His first section on solitude is right on. Too many of our church leaders are so action oriented they shy away from solitude. The resulting religion is as cold and pragmatic as any profit driven corporation. Your pastor needs to read this chapter.
Nouwen's second section on silence picks up where the discussion on solitude ends, and goes a bit deeper. Here, he offers a call for measured speech. All speech must have purpose and come from a quiet center. This is a good section for any person who wishes to grow deeper in the Christian faith. However, those who are too quick to act or ADD to accept it may lay the book aside about this time.
The final section deals with hesychasm. Nouwen describes this as prayer of the heart (entire being) as opposed to usual prayer of the mind. Prayer of the mind usually asks things of God, or tries to understand God. These ways of praying are not bad, but limited. Nouwen opts for a style of prayer that offers constant communion with God.
However, it is as this point that I feel the book breaks down. Nouwen does a good job of stating the need for such prayer, and refers to it with illustrations and theology, but he doesn't quite teach the reader how to go about practicing this form of inner prayer.
Someone well versed in contemplative prayer may feel affirmed by this book and get a lot out of it.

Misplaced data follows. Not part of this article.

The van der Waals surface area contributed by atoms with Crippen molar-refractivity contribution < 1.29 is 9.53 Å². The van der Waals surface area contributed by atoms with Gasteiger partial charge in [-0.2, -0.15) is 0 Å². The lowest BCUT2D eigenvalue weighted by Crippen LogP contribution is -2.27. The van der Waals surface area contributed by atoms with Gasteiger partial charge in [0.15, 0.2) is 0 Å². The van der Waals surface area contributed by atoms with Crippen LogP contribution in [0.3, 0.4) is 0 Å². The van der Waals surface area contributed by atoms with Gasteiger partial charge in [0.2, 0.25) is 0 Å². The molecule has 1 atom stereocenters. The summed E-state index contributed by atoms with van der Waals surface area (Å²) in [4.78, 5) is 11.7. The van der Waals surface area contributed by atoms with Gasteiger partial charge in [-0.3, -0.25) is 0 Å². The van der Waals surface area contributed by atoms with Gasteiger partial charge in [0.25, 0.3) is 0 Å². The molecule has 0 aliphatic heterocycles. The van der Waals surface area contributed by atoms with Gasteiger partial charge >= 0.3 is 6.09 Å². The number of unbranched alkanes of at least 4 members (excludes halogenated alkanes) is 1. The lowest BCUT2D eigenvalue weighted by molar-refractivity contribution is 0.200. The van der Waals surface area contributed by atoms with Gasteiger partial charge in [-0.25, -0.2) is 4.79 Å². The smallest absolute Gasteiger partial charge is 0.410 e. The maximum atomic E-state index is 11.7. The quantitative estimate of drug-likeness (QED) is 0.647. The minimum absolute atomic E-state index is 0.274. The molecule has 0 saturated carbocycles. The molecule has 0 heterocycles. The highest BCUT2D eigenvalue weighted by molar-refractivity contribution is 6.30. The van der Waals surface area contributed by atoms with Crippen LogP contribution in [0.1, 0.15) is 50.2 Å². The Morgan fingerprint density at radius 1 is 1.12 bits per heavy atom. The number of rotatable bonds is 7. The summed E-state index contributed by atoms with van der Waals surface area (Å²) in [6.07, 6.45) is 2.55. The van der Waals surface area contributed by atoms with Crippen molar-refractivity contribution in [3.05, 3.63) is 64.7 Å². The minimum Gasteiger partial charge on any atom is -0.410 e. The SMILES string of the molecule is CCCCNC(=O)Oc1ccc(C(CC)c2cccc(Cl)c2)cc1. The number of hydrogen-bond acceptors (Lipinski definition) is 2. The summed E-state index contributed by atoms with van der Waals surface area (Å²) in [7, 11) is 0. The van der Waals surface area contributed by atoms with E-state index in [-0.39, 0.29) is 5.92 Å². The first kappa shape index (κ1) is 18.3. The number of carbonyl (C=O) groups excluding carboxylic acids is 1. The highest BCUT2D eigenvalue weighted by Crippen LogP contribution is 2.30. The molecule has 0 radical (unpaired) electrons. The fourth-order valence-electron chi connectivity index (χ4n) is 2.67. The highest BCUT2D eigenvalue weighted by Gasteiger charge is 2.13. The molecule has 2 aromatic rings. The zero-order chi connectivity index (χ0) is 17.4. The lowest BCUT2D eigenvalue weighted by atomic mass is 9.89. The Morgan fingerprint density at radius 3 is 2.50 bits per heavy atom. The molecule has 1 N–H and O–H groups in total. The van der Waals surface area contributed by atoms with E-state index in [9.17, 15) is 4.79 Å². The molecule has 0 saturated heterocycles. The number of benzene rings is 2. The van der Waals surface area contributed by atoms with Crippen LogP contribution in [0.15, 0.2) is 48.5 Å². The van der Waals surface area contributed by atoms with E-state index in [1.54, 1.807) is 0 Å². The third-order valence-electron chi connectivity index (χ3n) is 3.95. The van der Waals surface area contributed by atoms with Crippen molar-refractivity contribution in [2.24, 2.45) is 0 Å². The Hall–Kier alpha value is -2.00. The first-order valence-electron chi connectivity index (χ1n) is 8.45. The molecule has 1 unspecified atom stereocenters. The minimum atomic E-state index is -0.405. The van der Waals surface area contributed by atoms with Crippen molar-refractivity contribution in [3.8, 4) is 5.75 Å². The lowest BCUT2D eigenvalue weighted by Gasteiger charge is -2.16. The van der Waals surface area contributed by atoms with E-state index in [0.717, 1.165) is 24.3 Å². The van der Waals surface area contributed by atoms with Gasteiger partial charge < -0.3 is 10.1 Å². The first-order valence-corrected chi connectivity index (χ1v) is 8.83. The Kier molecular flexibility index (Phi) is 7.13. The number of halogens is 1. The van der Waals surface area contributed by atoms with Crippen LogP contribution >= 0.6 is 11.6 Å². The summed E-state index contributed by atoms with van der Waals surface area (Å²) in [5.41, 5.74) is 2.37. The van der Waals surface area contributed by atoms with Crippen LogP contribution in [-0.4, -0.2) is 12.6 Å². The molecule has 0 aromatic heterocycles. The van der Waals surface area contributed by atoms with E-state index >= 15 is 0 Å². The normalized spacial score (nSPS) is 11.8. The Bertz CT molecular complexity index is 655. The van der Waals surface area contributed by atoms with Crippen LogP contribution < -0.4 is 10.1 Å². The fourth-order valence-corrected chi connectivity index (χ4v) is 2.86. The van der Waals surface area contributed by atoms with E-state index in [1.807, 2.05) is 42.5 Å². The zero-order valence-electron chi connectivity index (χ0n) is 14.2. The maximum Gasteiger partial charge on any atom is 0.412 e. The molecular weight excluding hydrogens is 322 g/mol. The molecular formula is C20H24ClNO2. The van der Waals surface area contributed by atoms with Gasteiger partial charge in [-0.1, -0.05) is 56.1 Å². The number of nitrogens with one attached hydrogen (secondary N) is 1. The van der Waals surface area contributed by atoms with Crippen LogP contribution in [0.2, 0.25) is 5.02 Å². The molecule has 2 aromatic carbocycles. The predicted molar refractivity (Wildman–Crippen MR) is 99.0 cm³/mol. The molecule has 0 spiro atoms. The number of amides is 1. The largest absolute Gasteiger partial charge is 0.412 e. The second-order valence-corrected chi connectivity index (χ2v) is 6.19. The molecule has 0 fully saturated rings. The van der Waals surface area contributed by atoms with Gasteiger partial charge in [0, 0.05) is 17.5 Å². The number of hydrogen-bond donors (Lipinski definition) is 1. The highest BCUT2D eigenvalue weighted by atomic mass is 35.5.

Someone who wishes to break the yoke of busy, busy Christianity will find a seductive light of hope within the pages of these books.
But the novice who wishes to dig deep, must use the book as a springboard to other readings. Fortunately there are many other good sources out there to continue feasting upon.
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By Paul on September 25, 2001
Format: Paperback
This book is what one comes to expect from Henri Nouwen: simple, winsome, deep, and compassionate. I serve as a pastor and find his comments still contemporary, though they are the product of Nouwen's contemplation of twenty years ago.
Nouwen borrows not only the content, but the habit of desert wisdom in providing commentary that is brief and compelling. His invitation to follow in the practice of Abba Arsenius by embracing three movements (to flee, to keep silence, and to pray) is simply organized and powerfully presented.
Nouwen's description of the 'compulsive minister' is accurate in every detail and served to draw me into the lessons as if this book were written for me in particular.
"The Way of the Heart" is directed at those who are engaged in the practice of ministry - but it's lessons are easily applied to life outside the practice of ministry. I heartily recommend it to one and all.
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Format: Paperback
Henri Nouwen's "The Way of the Heart" is a mystic's diagnosis and prescription for an over-busied modernity. Though the application is universal, it seems that one of his primary targets are the clergy, whose m.o. has become too much like that of their secular counterparts in the business world.